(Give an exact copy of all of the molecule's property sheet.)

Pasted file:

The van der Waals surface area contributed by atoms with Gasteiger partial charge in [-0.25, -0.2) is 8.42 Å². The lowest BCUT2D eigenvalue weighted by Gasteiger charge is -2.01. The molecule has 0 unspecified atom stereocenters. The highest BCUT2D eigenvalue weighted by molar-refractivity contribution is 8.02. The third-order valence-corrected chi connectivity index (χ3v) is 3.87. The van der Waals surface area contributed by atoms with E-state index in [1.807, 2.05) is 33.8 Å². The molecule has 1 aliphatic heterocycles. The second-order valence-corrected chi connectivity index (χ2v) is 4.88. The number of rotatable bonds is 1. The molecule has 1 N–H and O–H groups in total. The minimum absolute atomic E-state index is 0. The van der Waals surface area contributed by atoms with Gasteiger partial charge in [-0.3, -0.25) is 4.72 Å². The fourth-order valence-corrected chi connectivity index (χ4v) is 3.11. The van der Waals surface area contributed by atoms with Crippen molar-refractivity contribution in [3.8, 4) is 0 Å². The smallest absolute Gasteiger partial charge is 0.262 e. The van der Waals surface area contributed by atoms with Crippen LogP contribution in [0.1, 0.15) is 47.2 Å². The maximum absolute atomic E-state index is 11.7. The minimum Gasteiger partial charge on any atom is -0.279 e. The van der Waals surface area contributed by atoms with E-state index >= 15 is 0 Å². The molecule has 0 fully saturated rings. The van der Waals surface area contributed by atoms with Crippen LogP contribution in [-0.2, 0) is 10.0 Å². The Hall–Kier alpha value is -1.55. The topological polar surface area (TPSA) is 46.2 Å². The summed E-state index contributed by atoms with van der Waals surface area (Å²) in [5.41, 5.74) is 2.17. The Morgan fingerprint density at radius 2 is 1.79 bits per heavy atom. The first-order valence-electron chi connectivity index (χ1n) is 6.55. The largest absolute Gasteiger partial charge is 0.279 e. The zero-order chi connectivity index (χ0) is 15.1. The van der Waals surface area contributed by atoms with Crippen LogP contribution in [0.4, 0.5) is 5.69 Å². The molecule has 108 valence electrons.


The van der Waals surface area contributed by atoms with Gasteiger partial charge in [-0.25, -0.2) is 8.42 Å². The lowest BCUT2D eigenvalue weighted by Gasteiger charge is -2.01. The molecule has 0 unspecified atom stereocenters. The highest BCUT2D eigenvalue weighted by molar-refractivity contribution is 8.02. The third-order valence-corrected chi connectivity index (χ3v) is 3.87. The van der Waals surface area contributed by atoms with E-state index in [1.807, 2.05) is 33.8 Å². The molecule has 1 aliphatic heterocycles. The second-order valence-corrected chi connectivity index (χ2v) is 4.88. The number of rotatable bonds is 1. The molecule has 1 N–H and O–H groups in total. The minimum absolute atomic E-state index is 0. The van der Waals surface area contributed by atoms with Gasteiger partial charge in [-0.3, -0.25) is 4.72 Å². The fourth-order valence-corrected chi connectivity index (χ4v) is 3.11. The van der Waals surface area contributed by atoms with Crippen molar-refractivity contribution in [3.8, 4) is 0 Å². The smallest absolute Gasteiger partial charge is 0.262 e. The van der Waals surface area contributed by atoms with Crippen LogP contribution in [0.1, 0.15) is 47.2 Å². The maximum absolute atomic E-state index is 11.7. The minimum Gasteiger partial charge on any atom is -0.279 e. The van der Waals surface area contributed by atoms with E-state index >= 15 is 0 Å². The molecule has 0 fully saturated rings. The van der Waals surface area contributed by atoms with Crippen LogP contribution in [-0.2, 0) is 10.0 Å². The Hall–Kier alpha value is -1.55. The topological polar surface area (TPSA) is 46.2 Å². The summed E-state index contributed by atoms with van der Waals surface area (Å²) in [5.41, 5.74) is 2.17. The Morgan fingerprint density at radius 2 is 1.79 bits per heavy atom. The first-order valence-electron chi connectivity index (χ1n) is 6.55. The largest absolute Gasteiger partial charge is 0.279 e. The zero-order chi connectivity index (χ0) is 15.1. The van der Waals surface area contributed by atoms with Crippen LogP contribution in [0.4, 0.5) is 5.69 Å². The molecule has 108 valence electrons.